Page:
Interview by Boersen-Zeitung with Andreas Krautscheid

13 November 2018

On 29 March 2019, the UK will become an EU third country. What challenges does this pose for German banks?

Let me give you a few examples: German banks will have to check whether the legal status of units operating out of London needs to be changed. They’ll have to think about which business with clients in the EU they need to move from London to Germany because it can no longer be offered from the UK as a third country. They’ll have to adapt contracts for existing business and review collateral management, choice of venue clauses and other contract terms.

What do you think the European Commission could do to facilitate cross-border business for banks after Brexit?

The Association of German Banks calls for full recognition of existing equivalence rules for the UK – and for not waiting until the end of March or later to issue a statement to this effect. This would make life easier for market participants, at least where business already covered today by equivalence is concerned.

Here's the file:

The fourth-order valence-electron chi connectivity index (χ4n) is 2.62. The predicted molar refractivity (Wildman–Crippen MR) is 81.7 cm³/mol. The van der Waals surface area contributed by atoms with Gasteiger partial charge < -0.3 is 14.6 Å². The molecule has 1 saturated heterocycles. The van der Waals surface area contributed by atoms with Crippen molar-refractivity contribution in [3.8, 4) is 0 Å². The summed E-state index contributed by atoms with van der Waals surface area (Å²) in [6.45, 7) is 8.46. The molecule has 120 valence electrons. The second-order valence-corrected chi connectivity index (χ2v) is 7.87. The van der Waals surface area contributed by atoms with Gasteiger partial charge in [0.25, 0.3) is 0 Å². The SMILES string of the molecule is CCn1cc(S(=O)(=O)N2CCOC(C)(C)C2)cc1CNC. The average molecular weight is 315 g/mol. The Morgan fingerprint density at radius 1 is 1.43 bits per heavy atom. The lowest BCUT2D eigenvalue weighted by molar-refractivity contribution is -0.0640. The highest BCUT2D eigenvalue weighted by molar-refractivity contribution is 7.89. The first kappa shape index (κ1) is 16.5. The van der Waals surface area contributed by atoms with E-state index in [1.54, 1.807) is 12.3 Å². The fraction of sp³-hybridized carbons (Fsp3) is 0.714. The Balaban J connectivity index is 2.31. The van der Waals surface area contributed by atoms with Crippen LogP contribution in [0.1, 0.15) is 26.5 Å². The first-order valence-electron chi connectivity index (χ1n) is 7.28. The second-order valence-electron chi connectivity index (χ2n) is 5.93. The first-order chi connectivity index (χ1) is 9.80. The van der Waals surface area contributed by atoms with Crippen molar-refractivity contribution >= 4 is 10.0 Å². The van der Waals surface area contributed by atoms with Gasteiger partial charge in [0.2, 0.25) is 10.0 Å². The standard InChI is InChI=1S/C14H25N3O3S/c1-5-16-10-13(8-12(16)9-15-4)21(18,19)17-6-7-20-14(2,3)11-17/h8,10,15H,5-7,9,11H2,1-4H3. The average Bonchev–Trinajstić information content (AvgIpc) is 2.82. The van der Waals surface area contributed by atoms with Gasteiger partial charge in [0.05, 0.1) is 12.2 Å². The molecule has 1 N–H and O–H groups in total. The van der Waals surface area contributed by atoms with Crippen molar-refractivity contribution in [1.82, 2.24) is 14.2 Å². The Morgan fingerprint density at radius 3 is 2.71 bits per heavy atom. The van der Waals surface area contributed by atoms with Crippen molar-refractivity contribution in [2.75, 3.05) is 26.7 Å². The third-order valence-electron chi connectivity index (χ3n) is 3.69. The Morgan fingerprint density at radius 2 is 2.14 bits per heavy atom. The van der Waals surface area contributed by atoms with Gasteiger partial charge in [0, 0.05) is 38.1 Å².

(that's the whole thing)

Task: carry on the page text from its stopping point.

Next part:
Would this fully replace the EU passport?

No, equivalence is no substitute for the EU passport. But a reliable equivalence regime could make it much easier for British and European banks to provide cross-border financial services.

You emphasize “reliable” – so do you think the current equivalence regime needs to be improved?

Yes. The European Commission can, for example, withdraw recognition of equivalence within 30 days. No bank can build up long-term business on this basis.

What do you suggest instead?

Where there is a discrepancy between EU and third-country law, the European Commission should no longer be allowed to withdraw recognition of equivalence within 30 days but should give the third country 180 days to correct this discrepancy.

 

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